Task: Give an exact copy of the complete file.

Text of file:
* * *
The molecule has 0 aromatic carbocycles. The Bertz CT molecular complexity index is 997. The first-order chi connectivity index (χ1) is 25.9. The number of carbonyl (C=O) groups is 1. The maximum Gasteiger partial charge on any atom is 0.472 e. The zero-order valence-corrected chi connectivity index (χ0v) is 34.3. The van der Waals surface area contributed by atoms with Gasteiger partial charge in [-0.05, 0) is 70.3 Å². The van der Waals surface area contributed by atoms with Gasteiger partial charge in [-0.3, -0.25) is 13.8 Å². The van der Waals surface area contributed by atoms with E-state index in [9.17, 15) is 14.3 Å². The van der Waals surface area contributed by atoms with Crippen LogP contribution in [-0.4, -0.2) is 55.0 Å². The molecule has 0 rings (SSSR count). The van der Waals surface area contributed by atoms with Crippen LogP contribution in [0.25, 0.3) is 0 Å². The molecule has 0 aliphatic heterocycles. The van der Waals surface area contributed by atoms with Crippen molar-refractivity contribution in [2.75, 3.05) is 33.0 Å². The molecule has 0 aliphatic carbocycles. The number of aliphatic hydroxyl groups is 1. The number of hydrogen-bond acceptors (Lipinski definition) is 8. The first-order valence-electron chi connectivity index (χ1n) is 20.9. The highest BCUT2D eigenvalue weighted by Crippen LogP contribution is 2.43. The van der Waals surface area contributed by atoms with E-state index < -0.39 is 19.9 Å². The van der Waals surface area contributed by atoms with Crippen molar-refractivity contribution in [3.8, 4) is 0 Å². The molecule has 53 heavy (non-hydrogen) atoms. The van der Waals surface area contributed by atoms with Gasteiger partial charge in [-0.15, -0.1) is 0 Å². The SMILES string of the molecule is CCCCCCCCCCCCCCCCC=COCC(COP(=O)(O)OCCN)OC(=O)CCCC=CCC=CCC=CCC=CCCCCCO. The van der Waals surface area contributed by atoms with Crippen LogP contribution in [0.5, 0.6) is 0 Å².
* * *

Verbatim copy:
The molecule has 0 aromatic carbocycles. The Bertz CT molecular complexity index is 997. The first-order chi connectivity index (χ1) is 25.9. The number of carbonyl (C=O) groups is 1. The maximum Gasteiger partial charge on any atom is 0.472 e. The zero-order valence-corrected chi connectivity index (χ0v) is 34.3. The van der Waals surface area contributed by atoms with Gasteiger partial charge in [-0.05, 0) is 70.3 Å². The van der Waals surface area contributed by atoms with Gasteiger partial charge in [-0.3, -0.25) is 13.8 Å². The van der Waals surface area contributed by atoms with E-state index in [9.17, 15) is 14.3 Å². The van der Waals surface area contributed by atoms with Crippen LogP contribution in [-0.4, -0.2) is 55.0 Å². The molecule has 0 rings (SSSR count). The van der Waals surface area contributed by atoms with Crippen LogP contribution in [0.25, 0.3) is 0 Å². The molecule has 0 aliphatic heterocycles. The van der Waals surface area contributed by atoms with Crippen molar-refractivity contribution in [2.75, 3.05) is 33.0 Å². The molecule has 0 aliphatic carbocycles. The number of aliphatic hydroxyl groups is 1. The number of hydrogen-bond acceptors (Lipinski definition) is 8. The first-order valence-electron chi connectivity index (χ1n) is 20.9. The highest BCUT2D eigenvalue weighted by Crippen LogP contribution is 2.43. The van der Waals surface area contributed by atoms with E-state index < -0.39 is 19.9 Å². The van der Waals surface area contributed by atoms with Crippen molar-refractivity contribution in [3.8, 4) is 0 Å². The molecule has 53 heavy (non-hydrogen) atoms. The van der Waals surface area contributed by atoms with Gasteiger partial charge in [-0.15, -0.1) is 0 Å². The SMILES string of the molecule is CCCCCCCCCCCCCCCCC=COCC(COP(=O)(O)OCCN)OC(=O)CCCC=CCC=CCC=CCC=CCCCCCO. The van der Waals surface area contributed by atoms with Crippen LogP contribution in [0.5, 0.6) is 0 Å².